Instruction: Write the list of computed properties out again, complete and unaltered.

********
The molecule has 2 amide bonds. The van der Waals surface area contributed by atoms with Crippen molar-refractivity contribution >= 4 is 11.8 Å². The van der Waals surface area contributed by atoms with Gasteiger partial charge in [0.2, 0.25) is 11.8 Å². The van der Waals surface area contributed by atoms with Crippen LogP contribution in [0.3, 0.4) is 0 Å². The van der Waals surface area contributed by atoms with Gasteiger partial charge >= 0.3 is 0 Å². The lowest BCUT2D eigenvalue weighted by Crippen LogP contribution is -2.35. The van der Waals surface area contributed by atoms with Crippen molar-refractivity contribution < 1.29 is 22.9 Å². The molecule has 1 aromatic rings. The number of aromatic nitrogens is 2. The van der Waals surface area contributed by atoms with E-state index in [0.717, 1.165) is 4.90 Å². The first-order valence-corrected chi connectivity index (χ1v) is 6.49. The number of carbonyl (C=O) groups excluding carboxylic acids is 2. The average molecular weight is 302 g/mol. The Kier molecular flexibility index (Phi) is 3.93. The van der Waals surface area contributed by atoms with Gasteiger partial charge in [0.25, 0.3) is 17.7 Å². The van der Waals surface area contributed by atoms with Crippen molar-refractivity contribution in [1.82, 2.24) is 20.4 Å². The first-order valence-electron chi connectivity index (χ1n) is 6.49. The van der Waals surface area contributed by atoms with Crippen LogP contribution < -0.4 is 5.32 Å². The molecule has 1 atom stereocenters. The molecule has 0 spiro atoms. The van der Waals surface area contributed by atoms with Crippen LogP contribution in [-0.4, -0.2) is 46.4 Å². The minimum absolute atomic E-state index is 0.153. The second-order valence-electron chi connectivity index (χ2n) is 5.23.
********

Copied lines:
The molecule has 2 amide bonds. The van der Waals surface area contributed by atoms with Crippen molar-refractivity contribution >= 4 is 11.8 Å². The van der Waals surface area contributed by atoms with Gasteiger partial charge in [0.2, 0.25) is 11.8 Å². The van der Waals surface area contributed by atoms with Crippen LogP contribution in [0.3, 0.4) is 0 Å². The van der Waals surface area contributed by atoms with Gasteiger partial charge >= 0.3 is 0 Å². The lowest BCUT2D eigenvalue weighted by Crippen LogP contribution is -2.35. The van der Waals surface area contributed by atoms with Crippen molar-refractivity contribution < 1.29 is 22.9 Å². The molecule has 1 aromatic rings. The number of aromatic nitrogens is 2. The van der Waals surface area contributed by atoms with E-state index in [0.717, 1.165) is 4.90 Å². The first-order valence-corrected chi connectivity index (χ1v) is 6.49. The number of carbonyl (C=O) groups excluding carboxylic acids is 2. The average molecular weight is 302 g/mol. The Kier molecular flexibility index (Phi) is 3.93. The van der Waals surface area contributed by atoms with Gasteiger partial charge in [0.25, 0.3) is 17.7 Å². The van der Waals surface area contributed by atoms with Crippen molar-refractivity contribution in [1.82, 2.24) is 20.4 Å². The first-order valence-electron chi connectivity index (χ1n) is 6.49. The van der Waals surface area contributed by atoms with Crippen LogP contribution < -0.4 is 5.32 Å². The molecule has 1 atom stereocenters. The molecule has 0 spiro atoms. The van der Waals surface area contributed by atoms with Crippen LogP contribution in [-0.4, -0.2) is 46.4 Å². The minimum absolute atomic E-state index is 0.153. The second-order valence-electron chi connectivity index (χ2n) is 5.23.